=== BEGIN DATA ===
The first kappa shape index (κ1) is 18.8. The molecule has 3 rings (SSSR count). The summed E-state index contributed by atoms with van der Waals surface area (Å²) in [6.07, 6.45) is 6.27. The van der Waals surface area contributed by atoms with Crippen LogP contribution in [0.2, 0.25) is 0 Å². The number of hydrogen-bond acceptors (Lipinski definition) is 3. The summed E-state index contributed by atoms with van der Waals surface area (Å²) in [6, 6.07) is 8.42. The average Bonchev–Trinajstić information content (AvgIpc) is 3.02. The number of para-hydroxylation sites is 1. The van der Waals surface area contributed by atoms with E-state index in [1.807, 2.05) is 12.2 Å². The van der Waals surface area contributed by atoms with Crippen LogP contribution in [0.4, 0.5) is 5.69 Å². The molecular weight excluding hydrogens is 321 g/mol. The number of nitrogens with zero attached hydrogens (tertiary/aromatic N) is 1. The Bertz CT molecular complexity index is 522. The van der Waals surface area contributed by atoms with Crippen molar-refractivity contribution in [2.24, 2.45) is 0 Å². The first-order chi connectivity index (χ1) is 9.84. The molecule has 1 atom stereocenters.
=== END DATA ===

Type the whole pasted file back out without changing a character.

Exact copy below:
The first kappa shape index (κ1) is 18.8. The molecule has 3 rings (SSSR count). The summed E-state index contributed by atoms with van der Waals surface area (Å²) in [6.07, 6.45) is 6.27. The van der Waals surface area contributed by atoms with Crippen LogP contribution in [0.2, 0.25) is 0 Å². The number of hydrogen-bond acceptors (Lipinski definition) is 3. The summed E-state index contributed by atoms with van der Waals surface area (Å²) in [6, 6.07) is 8.42. The average Bonchev–Trinajstić information content (AvgIpc) is 3.02. The number of para-hydroxylation sites is 1. The van der Waals surface area contributed by atoms with E-state index in [1.807, 2.05) is 12.2 Å². The van der Waals surface area contributed by atoms with Crippen LogP contribution in [0.4, 0.5) is 5.69 Å². The molecular weight excluding hydrogens is 321 g/mol. The number of nitrogens with zero attached hydrogens (tertiary/aromatic N) is 1. The Bertz CT molecular complexity index is 522. The van der Waals surface area contributed by atoms with Crippen molar-refractivity contribution in [2.24, 2.45) is 0 Å². The first-order chi connectivity index (χ1) is 9.84. The molecule has 1 atom stereocenters.